Faith Can Move Mountains... But Dynamite Works Better

Monday, September 27, 2010

Heaven and Hell: Sparring And Pompous Professors

Two more passages, these from Chapter Five....

The Dorchester was settling down now, most of the guests either gone, or on their way. Stryker walked over to Claire and Devon, tugging at the knot of his tie. Claire shook her head in annoyance, though her expression indicated that she knew it was a losing battle to get him to leave the tie on. “He’s on his way to Oxford,” he informed them. “And the decoy is upstairs, passing himself off as the President. I wonder how hard it is to get into the Presidential decoy line of work.” Stryker smirked, the tie coming free now, and he unbuttoned the top button of his shirt, tucking the tie into his jacket.
“Rather short shelf life for that line of work,” Claire replied.
“Unless you’re a lookalike for a dictator,” Devon remarked.
“Well, that’s it for the day. I’m going home,” Claire said, walking towards the door. She paused, turning to the pair. “I still don’t like this. Having him out at that manor, with the security arrangements being what they are. Damn that professor and his paranoia about security agencies camping out at his home.” She frowned.
“Preaching to the choir, ma’am,” Stryker said.
“We both agree with you,” Devon confirmed.
Claire nodded. “Good night.” She walked out.
Stryker glanced over at Devon. She sensed his gaze, and looked at him. “Be honest with me, Stryker. Just how long have you wanted to take off that tie?” she asked him, a light smile forming on her lips, her voice amused.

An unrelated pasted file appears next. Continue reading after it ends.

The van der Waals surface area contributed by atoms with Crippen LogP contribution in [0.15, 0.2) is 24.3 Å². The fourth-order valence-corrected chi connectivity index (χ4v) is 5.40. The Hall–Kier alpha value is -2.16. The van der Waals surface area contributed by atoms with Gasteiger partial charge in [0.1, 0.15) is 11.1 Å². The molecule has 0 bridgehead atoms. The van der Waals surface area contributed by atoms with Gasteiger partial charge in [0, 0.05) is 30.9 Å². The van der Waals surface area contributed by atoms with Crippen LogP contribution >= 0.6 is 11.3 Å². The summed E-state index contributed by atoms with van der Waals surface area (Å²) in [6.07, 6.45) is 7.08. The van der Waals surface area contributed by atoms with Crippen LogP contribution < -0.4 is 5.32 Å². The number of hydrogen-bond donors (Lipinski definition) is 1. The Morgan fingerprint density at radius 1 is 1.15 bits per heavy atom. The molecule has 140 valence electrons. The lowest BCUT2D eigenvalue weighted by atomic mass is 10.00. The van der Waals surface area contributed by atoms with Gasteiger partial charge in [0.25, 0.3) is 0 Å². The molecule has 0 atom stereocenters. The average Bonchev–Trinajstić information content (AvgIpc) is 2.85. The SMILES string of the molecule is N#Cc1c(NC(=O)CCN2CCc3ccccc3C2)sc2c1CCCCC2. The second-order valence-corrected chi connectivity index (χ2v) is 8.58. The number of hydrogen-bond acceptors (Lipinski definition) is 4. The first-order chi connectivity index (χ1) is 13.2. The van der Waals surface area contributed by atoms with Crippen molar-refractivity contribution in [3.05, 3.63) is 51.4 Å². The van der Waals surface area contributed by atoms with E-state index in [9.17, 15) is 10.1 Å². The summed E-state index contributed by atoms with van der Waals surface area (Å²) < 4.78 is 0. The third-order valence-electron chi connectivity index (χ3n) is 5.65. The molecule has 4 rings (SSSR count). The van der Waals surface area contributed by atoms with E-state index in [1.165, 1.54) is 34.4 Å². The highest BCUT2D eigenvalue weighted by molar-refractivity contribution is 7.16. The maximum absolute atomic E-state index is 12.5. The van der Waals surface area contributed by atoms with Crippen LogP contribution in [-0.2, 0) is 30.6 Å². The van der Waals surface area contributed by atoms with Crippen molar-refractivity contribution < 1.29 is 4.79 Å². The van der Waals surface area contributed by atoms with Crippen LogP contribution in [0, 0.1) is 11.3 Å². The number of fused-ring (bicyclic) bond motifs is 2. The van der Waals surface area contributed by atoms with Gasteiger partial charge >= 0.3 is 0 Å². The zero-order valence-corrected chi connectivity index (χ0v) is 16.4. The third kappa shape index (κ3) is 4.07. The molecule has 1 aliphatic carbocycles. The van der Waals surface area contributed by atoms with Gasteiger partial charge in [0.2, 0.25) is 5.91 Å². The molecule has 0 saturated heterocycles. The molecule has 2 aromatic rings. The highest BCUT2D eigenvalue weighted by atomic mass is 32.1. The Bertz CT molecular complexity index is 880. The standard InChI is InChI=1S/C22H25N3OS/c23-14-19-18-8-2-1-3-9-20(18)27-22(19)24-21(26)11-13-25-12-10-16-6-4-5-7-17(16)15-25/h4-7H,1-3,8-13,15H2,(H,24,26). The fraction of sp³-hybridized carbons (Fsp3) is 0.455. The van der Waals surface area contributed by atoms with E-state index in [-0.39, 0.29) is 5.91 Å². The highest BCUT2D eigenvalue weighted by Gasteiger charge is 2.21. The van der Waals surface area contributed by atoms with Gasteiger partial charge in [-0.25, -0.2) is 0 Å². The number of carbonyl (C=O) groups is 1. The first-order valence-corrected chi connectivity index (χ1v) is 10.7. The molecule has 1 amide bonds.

“All evening,” he answered.
“I thought so,” she replied.

A short distance away, beyond the woods, Alexander Hastings walked through his manor house, impatient and uneasy. It had been quite awhile since they had seen Touqan. He paused in the front corridor, glancing in a mirror. Still distinguished and handsome enough, he had white hair and a neatly trimmed beard, with green eyes. Wearing black slacks, a crisp white shirt, and Trinity College tie, he was dressed as casually as he ever would be. Hastings glanced outside, into the evening darkness. Two DPG officers were patrolling the grounds, with two of Touqan’s bodyguards to join them when the President arrived. The group would be housed in the gatehouse.
They should be grateful I allowed that much of a compromise, he thought to himself. The Oxford professor had little regard for government agencies, and regarded the agents themselves as little more than drones, bent on undermining his rights as a citizen. No, they’re not going to stalk these halls, he thought, looking behind him at the oak stairs, the fine furnishings. He smiled at the thought of tweaking the government in the nose. He moved on, back into the drawing room, where his wife was sitting reading.
Margaret Hastings was accustomed to her husband’s ways and mindset. She was ever beautiful, just past sixty, with silver hair and light blue eyes. She was also an Oxford professor, in the International Relations faculty. Unlike her husband, she was capable of dressing a bit more casually; tonight she opted for a dark red blouse and black skirt. Margaret loved Hastings, despite his general paranoia and ego, and had long since learned to ignore his occasional complaints about politicians.
“He’ll be here,” she said, not looking up from her book.
“I know.” He frowned. “I still don’t like them out there.”
Margaret glanced up at him. “Alex, try to be polite.”
“They’re slow witted fools with heavy arms.”
“And you wonder why they don’t like you.”
He smiled. “They don’t? Why not?”

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